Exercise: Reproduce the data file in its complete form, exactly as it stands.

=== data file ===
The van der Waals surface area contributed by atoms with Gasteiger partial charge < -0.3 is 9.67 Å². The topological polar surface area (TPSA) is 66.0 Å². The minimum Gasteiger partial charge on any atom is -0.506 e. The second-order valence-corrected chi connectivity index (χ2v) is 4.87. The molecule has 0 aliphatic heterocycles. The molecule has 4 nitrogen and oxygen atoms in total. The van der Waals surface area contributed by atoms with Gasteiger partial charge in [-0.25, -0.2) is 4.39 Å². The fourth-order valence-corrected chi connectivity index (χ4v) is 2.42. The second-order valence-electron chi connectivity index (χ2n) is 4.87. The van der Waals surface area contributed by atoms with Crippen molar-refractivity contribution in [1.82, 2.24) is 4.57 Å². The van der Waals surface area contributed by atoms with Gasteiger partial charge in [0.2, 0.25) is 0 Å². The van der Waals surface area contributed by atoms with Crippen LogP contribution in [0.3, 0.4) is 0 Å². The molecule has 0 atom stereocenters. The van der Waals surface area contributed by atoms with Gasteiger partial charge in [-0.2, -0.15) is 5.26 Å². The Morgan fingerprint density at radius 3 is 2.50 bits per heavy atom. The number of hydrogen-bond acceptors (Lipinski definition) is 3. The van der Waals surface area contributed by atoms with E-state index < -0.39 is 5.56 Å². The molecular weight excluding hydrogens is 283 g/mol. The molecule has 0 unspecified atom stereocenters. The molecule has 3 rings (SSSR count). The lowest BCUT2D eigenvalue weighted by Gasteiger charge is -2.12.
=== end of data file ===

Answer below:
The van der Waals surface area contributed by atoms with Gasteiger partial charge < -0.3 is 9.67 Å². The topological polar surface area (TPSA) is 66.0 Å². The minimum Gasteiger partial charge on any atom is -0.506 e. The second-order valence-corrected chi connectivity index (χ2v) is 4.87. The molecule has 0 aliphatic heterocycles. The molecule has 4 nitrogen and oxygen atoms in total. The van der Waals surface area contributed by atoms with Gasteiger partial charge in [-0.25, -0.2) is 4.39 Å². The fourth-order valence-corrected chi connectivity index (χ4v) is 2.42. The second-order valence-electron chi connectivity index (χ2n) is 4.87. The van der Waals surface area contributed by atoms with Crippen molar-refractivity contribution in [1.82, 2.24) is 4.57 Å². The van der Waals surface area contributed by atoms with Gasteiger partial charge in [0.2, 0.25) is 0 Å². The van der Waals surface area contributed by atoms with Crippen LogP contribution in [0.3, 0.4) is 0 Å². The molecule has 0 atom stereocenters. The van der Waals surface area contributed by atoms with Gasteiger partial charge in [-0.2, -0.15) is 5.26 Å². The Morgan fingerprint density at radius 3 is 2.50 bits per heavy atom. The number of hydrogen-bond acceptors (Lipinski definition) is 3. The van der Waals surface area contributed by atoms with E-state index < -0.39 is 5.56 Å². The molecular weight excluding hydrogens is 283 g/mol. The molecule has 0 unspecified atom stereocenters. The molecule has 3 rings (SSSR count). The lowest BCUT2D eigenvalue weighted by Gasteiger charge is -2.12.